All the statues of Robert E. Lee in Confederate uniform fail to convey one critical point: He was more than that. After Appomattox, Lee turned from being a leader in war to a leader of peace. As I found in examining his religious convictions, he became — largely because of his faith — the South’s preeminent exponent of reconciliation. That, I believe, is why he needs to be remembered, but in a different way.
Just before surrendering, Lee began seeking peace. Some aides proposed fighting an ISIS-style guerrilla war. Lee had none of it.
“The Confederacy has failed,” he told them. “As Christian men, … we must consider only the effect which our actions will have upon the country at large.”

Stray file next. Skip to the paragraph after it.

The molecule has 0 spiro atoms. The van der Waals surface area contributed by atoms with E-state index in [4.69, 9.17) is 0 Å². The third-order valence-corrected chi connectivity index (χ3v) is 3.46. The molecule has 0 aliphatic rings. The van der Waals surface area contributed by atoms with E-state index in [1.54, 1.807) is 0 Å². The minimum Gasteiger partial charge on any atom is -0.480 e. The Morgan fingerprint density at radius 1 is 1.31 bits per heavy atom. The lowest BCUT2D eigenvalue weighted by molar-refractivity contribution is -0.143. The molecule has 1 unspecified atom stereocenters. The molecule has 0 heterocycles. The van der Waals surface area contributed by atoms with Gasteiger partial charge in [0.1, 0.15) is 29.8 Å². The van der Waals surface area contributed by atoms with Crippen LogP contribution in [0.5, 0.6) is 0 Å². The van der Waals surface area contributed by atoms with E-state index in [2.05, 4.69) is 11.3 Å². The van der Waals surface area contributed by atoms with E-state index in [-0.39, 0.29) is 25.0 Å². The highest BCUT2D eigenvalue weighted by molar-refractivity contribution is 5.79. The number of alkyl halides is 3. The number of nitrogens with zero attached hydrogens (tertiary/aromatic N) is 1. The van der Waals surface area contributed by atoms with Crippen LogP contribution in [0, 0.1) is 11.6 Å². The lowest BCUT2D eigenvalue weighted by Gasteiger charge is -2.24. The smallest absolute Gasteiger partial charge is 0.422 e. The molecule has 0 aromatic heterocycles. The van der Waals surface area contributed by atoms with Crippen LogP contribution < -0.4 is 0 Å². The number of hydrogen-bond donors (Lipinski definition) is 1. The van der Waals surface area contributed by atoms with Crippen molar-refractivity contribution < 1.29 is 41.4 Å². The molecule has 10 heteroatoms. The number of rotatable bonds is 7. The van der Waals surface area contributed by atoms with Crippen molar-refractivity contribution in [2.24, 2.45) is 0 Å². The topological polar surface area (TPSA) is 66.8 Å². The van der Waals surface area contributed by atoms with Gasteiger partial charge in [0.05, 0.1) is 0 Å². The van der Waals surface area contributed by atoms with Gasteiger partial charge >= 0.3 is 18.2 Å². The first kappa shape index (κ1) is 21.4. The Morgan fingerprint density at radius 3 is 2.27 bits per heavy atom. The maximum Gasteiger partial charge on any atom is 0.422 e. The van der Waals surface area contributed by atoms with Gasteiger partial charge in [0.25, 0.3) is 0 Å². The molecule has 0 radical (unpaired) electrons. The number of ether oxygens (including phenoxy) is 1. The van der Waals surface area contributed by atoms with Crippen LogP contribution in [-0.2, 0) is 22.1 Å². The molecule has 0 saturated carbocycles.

If his men could return home “quietly and quickly” they could “plant crops & begin to repair the rages of the war. That is what I must now try to bring about.”
Realistically, yet faithfully, he looked to the future.
Like many, Lee had believed the Confederacy could win only if God so willed. It lost. He connected the dots.
“God has thought fit to afflict us most deeply & his chastening hand is not yet stayed,” Lee, an active Episcopalian, wrote in May 1865, to a priest in Petersburg. “We have only to submit to his gracious will & pray for his healing mercy.”
That meant seeking genuine peace, “that the afflictions & interests of the country may be united and not a forced & hollow truce formed, to be broken at the first convenient opportunity. To this end all good men should labour.”